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* JobSong: "I Can't Wait to Get Off Work (and See My Baby on Montgomery Avenue)" is sung from the perspective of a man who does odd jobs about how he wishes he was at home with the woman he misses.

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** "Step Right Up" is a cross between this and PatterSong. The words and even most of the sentences are not exactly nonsense ''per se'', but it's very clear that the narrator of the song is just stringing words together as rapidly as possible to keep your attention. For example, "We need your business, we're going out of business, we'll give you the business, get on the business end of our going-out-of-business sale"

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** Know Music/TheEagles' song "Ol' 55"? ... not so fast. Waits is not exactly a fan of the Eagles' take on it, which he regards as "fairly antiseptic".

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* TheEndOfTheWorldAsWeKnowIt: "The Earth Died Screaming".

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* ImproperlyParanoid: The narrator of the poem "What's He Building In There?" is paranoid of his neighbor, with increasingly weird ([[ThroughTheEyesOfMadness maybe imagined,]] maybe not) factoids that present the neighbor as evil such as never waving as he passes, never watering his lawn, sending a lot of packages, supposedly working before in Indonesia, [[BreadEggsMilkSquick and the narrator swearing he heard someone moaning inside the house]]. The poem ends with the narrator saying "we have a right to know", meaning he's about to barge into the neighbor's house and get answers (whichever they are, of course, remains a RiddleForTheAges).


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* ''Film/QueensLogic'' as Monty.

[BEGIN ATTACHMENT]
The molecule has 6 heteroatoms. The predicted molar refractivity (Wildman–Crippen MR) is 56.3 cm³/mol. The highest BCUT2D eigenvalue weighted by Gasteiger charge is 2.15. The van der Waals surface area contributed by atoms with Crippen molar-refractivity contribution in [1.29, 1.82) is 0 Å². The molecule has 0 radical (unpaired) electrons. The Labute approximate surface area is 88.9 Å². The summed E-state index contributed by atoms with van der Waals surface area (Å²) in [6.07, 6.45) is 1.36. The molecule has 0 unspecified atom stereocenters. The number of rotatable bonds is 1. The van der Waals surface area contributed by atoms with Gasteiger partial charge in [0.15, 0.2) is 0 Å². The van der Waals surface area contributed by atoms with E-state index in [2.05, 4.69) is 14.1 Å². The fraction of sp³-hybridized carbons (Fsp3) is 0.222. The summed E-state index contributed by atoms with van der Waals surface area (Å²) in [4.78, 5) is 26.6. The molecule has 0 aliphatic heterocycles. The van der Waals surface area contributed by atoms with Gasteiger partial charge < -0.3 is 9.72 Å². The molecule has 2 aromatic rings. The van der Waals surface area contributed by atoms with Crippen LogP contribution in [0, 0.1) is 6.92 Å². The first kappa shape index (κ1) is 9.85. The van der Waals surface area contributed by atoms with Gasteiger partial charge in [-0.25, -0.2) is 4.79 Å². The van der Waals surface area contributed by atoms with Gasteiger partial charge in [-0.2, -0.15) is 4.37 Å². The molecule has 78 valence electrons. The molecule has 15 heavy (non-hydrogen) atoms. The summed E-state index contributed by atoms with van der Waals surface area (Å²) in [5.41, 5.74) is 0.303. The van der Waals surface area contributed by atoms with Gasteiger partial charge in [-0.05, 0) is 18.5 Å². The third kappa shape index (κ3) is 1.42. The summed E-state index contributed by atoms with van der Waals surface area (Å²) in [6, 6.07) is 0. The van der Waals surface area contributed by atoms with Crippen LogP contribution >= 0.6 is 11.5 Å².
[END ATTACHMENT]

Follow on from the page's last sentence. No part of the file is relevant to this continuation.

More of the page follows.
His work can be divided into two periods, his jazzy, lounge singer period, lasting from the '70s to the early '80s, and the reinvented, experimental sound of 1983's "Music/{{Swordfishtrombones}}" album on, and his shift to a mysterious, Carnival-and-Sinister-Junkman persona. This shift was caused by his abandonment by Asylum Records, his breakup with Rickie Lee Jones and his marriage to his co-songwriter and muse Kathleen Brennan. Brennan introduced him to the music of Music/CaptainBeefheart, whose influence can be seen in "Swordfishtrombone" and later albums.

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His work can be divided into two periods, distinct eras: his jazzy, lounge singer period, lasting from the '70s to the early '80s, and the reinvented, experimental sound of 1983's "Music/{{Swordfishtrombones}}" ''Music/{{Swordfishtrombones}}'' album on, and his shift to a mysterious, Carnival-and-Sinister-Junkman persona. This shift was caused by his abandonment by Asylum Records, his breakup with Rickie Lee Jones and his marriage to his co-songwriter and muse Kathleen Brennan. Brennan introduced him to the music of Music/CaptainBeefheart, whose influence can be seen in "Swordfishtrombone" and later albums.


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Well, everyone seems to use the [[ReviewerStockPhrases cliched phrases like "whiskey soaked," "gravelly-voiced," "barfly," "hobo," "raconteur troubadour."]]

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Well, everyone seems to use the [[ReviewerStockPhrases cliched phrases like "whiskey soaked," "gravelly-voiced," "barfly," "hobo," "raconteur troubadour."]]
"whiskey-soaked", "gravelly-voiced", "barfly", "hobo", "raconteur", and "troubadour".]]

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* WeirdMoon: Mention of the moon, usually in a peculiar epithet like [[Music/ClosingTime "grapefruit"]] or [[Music/TheHeartOfSaturdayNight "blood-soaked"]], is something of a {{motif}} throughout his work.

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* ''Film/TheBalladOfBusterScruggs'' as Prospector


** A very strange example. ''Army Ants'' is taken from a book about insects, but the way he reads it, sounds like the ramblings of a ConspiracyTheorist.

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** A very strange example. ''Army Ants'' is taken from a book about insects, but the way he reads it, sounds like the ramblings of a ConspiracyTheorist. You know how some people can make reading the phone book sexy? Tom Waits can make reading the biology textbook sound like the diary of a deranged serial killer.

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* ''The Old Man and the Gun'' as Waller

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